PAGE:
Thursday, 3 June 2010

10 secrets to writing a design brief

When you are commissioning a designer or inviting quotations for the production of a brochure, mail shot, website or exhibition system, one of the first and most important things you should do is write a design brief.

Here are 10 points to bear in mind when writing a design brief

1. State clearly what your organisation is all about. What are its aims and aspirations? What does it do or what does it hope to do in the future. Maybe you could include a mission statement if you have one.

2. Explain what the project should achieve, the sort of audience it is aimed at and how it is to be delivered.

3. Describe fully the physical characteristics of the proposed item.
For print media: the finished size, the number of pages etc. A copy of the draft document, if available, could be also be sent at this stage to give an idea of how many pages the publication is likely to run to. (Note: the number of pages in a printed publication are normally divisible by 4) please specify if this includes the cover or not.
The same considerations apply for exhibition panels, ie: the size and type of exhibition stand. etc.

The important point here is that by giving as much detail as you can, it will enable you to make an "apples for apples" price comparison later.

4. Describe what content you will be supplying and what you expect the designer to provide. Will you be supplying finished copy or will you supply a rough outline and expect the designer to do the copywriting? If you are producing a bilingual document, how is the other language to be supplied? Will you be supplying the translation or is this to be included in the quote? How many photographs or illustrations, graphs etc. etc.

5. State the quantity required. Also it is a good idea at this stage to ask for a run-on cost. For instance 1,000 off and a run-on per 1,000. This is for an extra 1,000 to be printed at the same time, not to be confused with a reprint cost, which is the cost of reprinting the same job at a later date.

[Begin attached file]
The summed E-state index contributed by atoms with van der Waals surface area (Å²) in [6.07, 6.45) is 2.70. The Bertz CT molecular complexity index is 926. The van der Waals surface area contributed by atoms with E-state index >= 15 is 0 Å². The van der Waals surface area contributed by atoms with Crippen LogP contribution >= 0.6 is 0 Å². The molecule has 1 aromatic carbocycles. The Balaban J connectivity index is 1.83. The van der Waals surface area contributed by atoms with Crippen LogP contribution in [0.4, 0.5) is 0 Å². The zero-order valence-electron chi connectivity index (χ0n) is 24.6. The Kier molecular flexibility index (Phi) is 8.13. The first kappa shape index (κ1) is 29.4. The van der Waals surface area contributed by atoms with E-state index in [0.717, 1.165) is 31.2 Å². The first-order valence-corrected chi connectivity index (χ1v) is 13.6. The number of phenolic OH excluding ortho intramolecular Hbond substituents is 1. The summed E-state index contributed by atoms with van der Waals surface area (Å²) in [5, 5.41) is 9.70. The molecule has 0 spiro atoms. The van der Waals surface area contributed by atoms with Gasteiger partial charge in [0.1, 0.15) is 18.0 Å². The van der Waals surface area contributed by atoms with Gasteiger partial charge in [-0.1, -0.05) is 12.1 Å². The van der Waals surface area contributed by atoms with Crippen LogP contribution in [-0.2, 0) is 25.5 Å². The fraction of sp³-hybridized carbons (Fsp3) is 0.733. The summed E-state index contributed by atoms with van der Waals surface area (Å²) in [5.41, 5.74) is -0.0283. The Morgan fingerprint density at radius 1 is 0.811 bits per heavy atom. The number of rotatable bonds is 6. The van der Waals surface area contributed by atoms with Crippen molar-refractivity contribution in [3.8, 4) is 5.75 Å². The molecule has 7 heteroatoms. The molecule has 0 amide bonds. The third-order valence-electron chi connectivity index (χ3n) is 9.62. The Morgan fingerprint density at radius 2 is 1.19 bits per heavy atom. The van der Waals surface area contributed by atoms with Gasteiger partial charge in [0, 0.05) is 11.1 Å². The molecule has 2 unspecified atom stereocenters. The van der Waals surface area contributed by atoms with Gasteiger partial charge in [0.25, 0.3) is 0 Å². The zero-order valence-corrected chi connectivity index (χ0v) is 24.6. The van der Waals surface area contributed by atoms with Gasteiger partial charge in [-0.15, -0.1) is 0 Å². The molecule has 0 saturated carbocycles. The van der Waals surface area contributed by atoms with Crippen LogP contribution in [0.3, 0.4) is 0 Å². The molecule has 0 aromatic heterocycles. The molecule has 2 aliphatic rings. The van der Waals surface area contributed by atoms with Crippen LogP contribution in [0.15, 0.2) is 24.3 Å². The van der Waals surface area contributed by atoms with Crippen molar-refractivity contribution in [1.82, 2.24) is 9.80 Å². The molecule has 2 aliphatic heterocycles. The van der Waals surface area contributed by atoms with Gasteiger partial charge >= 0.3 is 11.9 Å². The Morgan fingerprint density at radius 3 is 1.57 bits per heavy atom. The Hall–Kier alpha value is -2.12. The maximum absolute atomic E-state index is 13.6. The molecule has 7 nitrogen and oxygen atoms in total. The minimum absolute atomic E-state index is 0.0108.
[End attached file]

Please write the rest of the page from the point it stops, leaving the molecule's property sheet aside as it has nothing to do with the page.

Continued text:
Also include the delivery address.

6. Put down any ideas that you have in mind. Have you seen anything else, maybe from one of your competitors, that you like the look of? Not so that the design can be copied, but in order that the designer has an idea of the sort of thing you like and dislike.

7. State your budget.

8. Specify a deadline for the quote and a deadline for the delivery. If it is needed for a specific event ie: an exhibition or annual general meeting, give the date of the event and allow yourself a safety margin for unseen contingencies. Timetable when you will be supplying your content and when you expect to receive back proofs.

9. Give the project a name that can be used as a working title.

10. Include any corporate identity guidelines that need to be followed.  For instance, if certain fonts or colours have to be used. How the logo should be reproduced etc.

A well-written brief will help establish the aims and expectations of both parties, set the ground rules and avoid misunderstandings and the need for a lot of unnecessary to-ing and fro-ing between yourself and your designer.

If you have any design and print projects in mind that you would like some help writing the brief for, please give me a ring on 01656 782956.
or email me on

Happy briefing